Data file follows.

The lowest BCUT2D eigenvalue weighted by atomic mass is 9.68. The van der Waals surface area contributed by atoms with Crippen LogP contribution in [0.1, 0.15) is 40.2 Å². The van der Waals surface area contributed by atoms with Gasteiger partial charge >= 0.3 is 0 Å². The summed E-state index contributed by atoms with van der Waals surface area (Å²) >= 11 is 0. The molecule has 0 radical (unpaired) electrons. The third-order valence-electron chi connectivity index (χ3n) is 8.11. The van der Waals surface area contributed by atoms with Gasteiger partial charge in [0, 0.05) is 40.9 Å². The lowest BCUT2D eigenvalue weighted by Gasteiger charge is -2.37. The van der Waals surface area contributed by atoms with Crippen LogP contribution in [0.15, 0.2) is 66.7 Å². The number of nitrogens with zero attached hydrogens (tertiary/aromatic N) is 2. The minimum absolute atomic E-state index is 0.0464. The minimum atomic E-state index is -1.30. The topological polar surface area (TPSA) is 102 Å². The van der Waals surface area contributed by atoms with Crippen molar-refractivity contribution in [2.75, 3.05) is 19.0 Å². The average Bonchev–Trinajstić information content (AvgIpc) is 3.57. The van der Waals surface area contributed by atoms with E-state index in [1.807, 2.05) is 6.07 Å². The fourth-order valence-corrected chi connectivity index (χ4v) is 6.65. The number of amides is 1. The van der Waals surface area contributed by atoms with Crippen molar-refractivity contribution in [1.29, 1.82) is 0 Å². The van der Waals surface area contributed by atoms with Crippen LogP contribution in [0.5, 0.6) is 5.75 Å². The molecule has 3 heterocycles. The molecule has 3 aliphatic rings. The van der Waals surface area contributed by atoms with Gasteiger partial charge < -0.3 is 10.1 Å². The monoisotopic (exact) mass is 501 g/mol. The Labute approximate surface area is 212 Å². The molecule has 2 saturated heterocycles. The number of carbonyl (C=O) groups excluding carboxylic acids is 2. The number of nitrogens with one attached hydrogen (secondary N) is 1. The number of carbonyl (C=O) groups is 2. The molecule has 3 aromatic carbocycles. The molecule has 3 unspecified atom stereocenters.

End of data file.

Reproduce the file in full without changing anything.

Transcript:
The lowest BCUT2D eigenvalue weighted by atomic mass is 9.68. The van der Waals surface area contributed by atoms with Crippen LogP contribution in [0.1, 0.15) is 40.2 Å². The van der Waals surface area contributed by atoms with Gasteiger partial charge >= 0.3 is 0 Å². The summed E-state index contributed by atoms with van der Waals surface area (Å²) >= 11 is 0. The molecule has 0 radical (unpaired) electrons. The third-order valence-electron chi connectivity index (χ3n) is 8.11. The van der Waals surface area contributed by atoms with Gasteiger partial charge in [0, 0.05) is 40.9 Å². The lowest BCUT2D eigenvalue weighted by Gasteiger charge is -2.37. The van der Waals surface area contributed by atoms with Crippen LogP contribution in [0.15, 0.2) is 66.7 Å². The number of nitrogens with zero attached hydrogens (tertiary/aromatic N) is 2. The minimum absolute atomic E-state index is 0.0464. The minimum atomic E-state index is -1.30. The topological polar surface area (TPSA) is 102 Å². The van der Waals surface area contributed by atoms with Crippen molar-refractivity contribution in [2.75, 3.05) is 19.0 Å². The average Bonchev–Trinajstić information content (AvgIpc) is 3.57. The van der Waals surface area contributed by atoms with E-state index in [1.807, 2.05) is 6.07 Å². The fourth-order valence-corrected chi connectivity index (χ4v) is 6.65. The number of amides is 1. The van der Waals surface area contributed by atoms with Crippen molar-refractivity contribution in [1.29, 1.82) is 0 Å². The van der Waals surface area contributed by atoms with Crippen LogP contribution in [0.5, 0.6) is 5.75 Å². The molecule has 3 heterocycles. The molecule has 3 aliphatic rings. The van der Waals surface area contributed by atoms with Gasteiger partial charge < -0.3 is 10.1 Å². The monoisotopic (exact) mass is 501 g/mol. The Labute approximate surface area is 212 Å². The molecule has 2 saturated heterocycles. The number of carbonyl (C=O) groups excluding carboxylic acids is 2. The number of nitrogens with one attached hydrogen (secondary N) is 1. The number of carbonyl (C=O) groups is 2. The molecule has 3 aromatic carbocycles. The molecule has 3 unspecified atom stereocenters.